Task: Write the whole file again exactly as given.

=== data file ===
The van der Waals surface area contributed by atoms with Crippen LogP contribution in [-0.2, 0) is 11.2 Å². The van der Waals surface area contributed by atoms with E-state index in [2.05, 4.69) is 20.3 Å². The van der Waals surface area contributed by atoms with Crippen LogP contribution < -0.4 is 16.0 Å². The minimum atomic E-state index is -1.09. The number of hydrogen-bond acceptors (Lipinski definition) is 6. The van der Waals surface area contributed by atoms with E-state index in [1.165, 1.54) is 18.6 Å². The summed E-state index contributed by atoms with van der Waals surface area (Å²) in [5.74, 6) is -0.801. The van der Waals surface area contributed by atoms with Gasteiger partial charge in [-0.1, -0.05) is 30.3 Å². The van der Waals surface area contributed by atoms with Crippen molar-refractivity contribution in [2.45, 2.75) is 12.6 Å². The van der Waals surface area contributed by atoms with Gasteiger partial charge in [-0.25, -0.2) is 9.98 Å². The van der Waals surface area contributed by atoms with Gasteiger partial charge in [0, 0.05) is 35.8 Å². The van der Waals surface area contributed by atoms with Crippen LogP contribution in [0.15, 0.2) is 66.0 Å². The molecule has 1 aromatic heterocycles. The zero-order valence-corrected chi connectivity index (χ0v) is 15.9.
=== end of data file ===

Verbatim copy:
The van der Waals surface area contributed by atoms with Crippen LogP contribution in [-0.2, 0) is 11.2 Å². The van der Waals surface area contributed by atoms with E-state index in [2.05, 4.69) is 20.3 Å². The van der Waals surface area contributed by atoms with Crippen LogP contribution < -0.4 is 16.0 Å². The minimum atomic E-state index is -1.09. The number of hydrogen-bond acceptors (Lipinski definition) is 6. The van der Waals surface area contributed by atoms with E-state index in [1.165, 1.54) is 18.6 Å². The summed E-state index contributed by atoms with van der Waals surface area (Å²) in [5.74, 6) is -0.801. The van der Waals surface area contributed by atoms with Gasteiger partial charge in [-0.1, -0.05) is 30.3 Å². The van der Waals surface area contributed by atoms with Crippen molar-refractivity contribution in [2.45, 2.75) is 12.6 Å². The van der Waals surface area contributed by atoms with Gasteiger partial charge in [-0.25, -0.2) is 9.98 Å². The van der Waals surface area contributed by atoms with Gasteiger partial charge in [0, 0.05) is 35.8 Å². The van der Waals surface area contributed by atoms with Crippen LogP contribution in [0.15, 0.2) is 66.0 Å². The molecule has 1 aromatic heterocycles. The zero-order valence-corrected chi connectivity index (χ0v) is 15.9.